F1 Today – 27/10/2021

F1 Today

Bottas looks to end the season without further penalties

Valtteri Bottas says he hopes he can make it to the end of the season without further engine penalties, as Mercedes hasn’t detected any issues with the two power units he has available. The Finn took a sixth new power unit in Austin with the five-place grid penalty dropping him from fourth to ninth, with him eventually finishing sixth

It was Bottas’s third grid penalty of the year, with him starting at the back in Monza and taking a fifteen place penalty in Sochi. He is hoping that they are done with the penalties with the new ones in his pool not having any issues, as looking to go to the end of the season without further penalties.

He told Motorsport.com, “I think both of the engines that are good in my engine pool, they seem to be okay. We haven’t detected any issues with them, so fingers crossed I can go until the end now without penalties. The case is with a close championship battle even if you get put back five places it really compromises your race.”

“I think it’s been just a question of I’ve been a bit more unlucky, it’s just before you fit the engine they have passed all the all the tests and reliability checks, and in theory, they should be okay. But just the luck has not been on my side on that, we’ve had more failures and just unlucky.”

Bottas hinted following qualifying, that it would be hard to make progress with the four Ferraris and McLarens ahead of him on the grid, and that proved to be the case. He says that his first stint wasn’t helped by being behind the Alpha Tauri’s.

Looking ahead to Mexico City, he said, “I think it’s going to be tough, no doubt. I think Red Bull is always always good there, and their power unit as well it’s normally good in the high altitude. Not expecting an easy weekend, but we’ll go there and still try to get more points than them.”

 

Red Bull believe Mercedes will have ‘powerful’ advantage

Red Bull believe that Mercedes could enjoy a ‘quite powerful’ benefit from its clever rear suspension at some of the remaining races of the season. Intrigue in recent races has centred around the German manufacturer’s rear suspension, with the back of the car dropping down at high speed on straights.

This behaviour helps reduce drag to boost top speed, and Red Bull believes it played a key part in the advantage that Mercedes had at the recent Turkish Grand Prix.

Red Bull team boss Christian Horner told Sky Sports last weekend that venues like Istanbul, with a lot of medium-speed corners and long straights, was perfect for the Mercedes concept.

Horner said, “I think that Mercedes are obviously optimising a straight line device that they’re able to do at that type of circuit. If you look at the rear of their car, how it lowers, I think [Turkey] played to their strengths.” With him believing that venues coming up will be perfect for Mercedes, with Jeddah being expected to favour Mercedes.

He says that it will have greater influence in places like Jeddah where it could be more powerful. Though Red Bull are intrigued by what Mercedes has done with its suspension, the team is clear that it does not believe that the design breaks F1’s regulations.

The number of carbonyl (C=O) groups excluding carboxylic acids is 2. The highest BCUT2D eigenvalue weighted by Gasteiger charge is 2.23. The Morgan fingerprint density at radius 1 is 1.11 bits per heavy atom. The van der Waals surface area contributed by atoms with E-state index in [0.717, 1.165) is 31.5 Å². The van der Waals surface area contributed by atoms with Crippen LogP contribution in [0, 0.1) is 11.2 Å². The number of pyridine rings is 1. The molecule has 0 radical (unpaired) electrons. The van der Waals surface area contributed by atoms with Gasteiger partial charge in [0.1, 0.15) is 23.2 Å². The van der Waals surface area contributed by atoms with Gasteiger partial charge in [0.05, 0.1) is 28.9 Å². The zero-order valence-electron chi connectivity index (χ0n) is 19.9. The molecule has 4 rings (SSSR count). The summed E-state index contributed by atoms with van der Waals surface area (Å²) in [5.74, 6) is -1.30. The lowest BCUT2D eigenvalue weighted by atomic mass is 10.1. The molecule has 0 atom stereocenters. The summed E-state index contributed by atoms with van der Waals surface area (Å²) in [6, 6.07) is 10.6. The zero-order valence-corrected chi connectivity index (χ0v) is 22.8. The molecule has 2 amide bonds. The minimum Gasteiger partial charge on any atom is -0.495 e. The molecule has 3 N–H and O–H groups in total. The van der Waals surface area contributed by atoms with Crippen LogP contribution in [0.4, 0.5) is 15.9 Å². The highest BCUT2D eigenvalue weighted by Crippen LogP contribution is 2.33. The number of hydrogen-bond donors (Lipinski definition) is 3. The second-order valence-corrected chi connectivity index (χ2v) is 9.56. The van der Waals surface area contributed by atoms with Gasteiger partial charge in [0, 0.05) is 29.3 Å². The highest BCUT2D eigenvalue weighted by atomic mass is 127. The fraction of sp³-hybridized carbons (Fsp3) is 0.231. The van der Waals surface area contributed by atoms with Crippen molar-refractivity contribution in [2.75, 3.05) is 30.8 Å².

Horner added, “obviously, what we saw in Turkey was quite an extreme version of it, which that circuit seemed to allow.”

Mercedes has downplayed the influence of its suspension system, and thinks Red Bull is making too much of the impact it brings.

CEO and team principal Toto Wolff said: “I think we recognise absolutely that this is a sport where competitors will always try to find out if there is some kind of silver bullet. My experience is there is no such thing, it’s all the small gains, marginal gains that have been added and bring performance.

 

McLaren “not in nice” position in Ferrari fight – Norris

Lando Norris has admitted that McLaren is “not in a nice position” despite their championship lead over Ferrari following much-improved recent form has seen them speed ahead of their rivals on-track.

The two most successful teams in the sport’s history with fifty-one championships between them are currently locked in a battle for third. Which they hope will give them momentum when the regulations change next year as well as a boost in prize money.

McLaren has stood out more than their Italian rivals with their results this year scoring more podiums and victory. however, Ferrari has managed now cut the gap to just three and a half points after outperforming the Woking team in the last few races. Ferrari also brought an upgraded power unit in Austin, which delivered more power.

Norris told Sky Sports, “The last few races they’ve been very fast. We’ll have to push hard, try and find some extra little things for improvements.” At the moment they have the edge on us, both in Quali and in the race.”

“That’s not a nice position to be in so late in the season. We definitely need to try and find something to try and counter the attack.” McLaren finished third last season and are a team very much on the up following the lows with Honda between 2015-17, with Daniel Ricciardo helping the team to retain their narrow lead over Ferrari.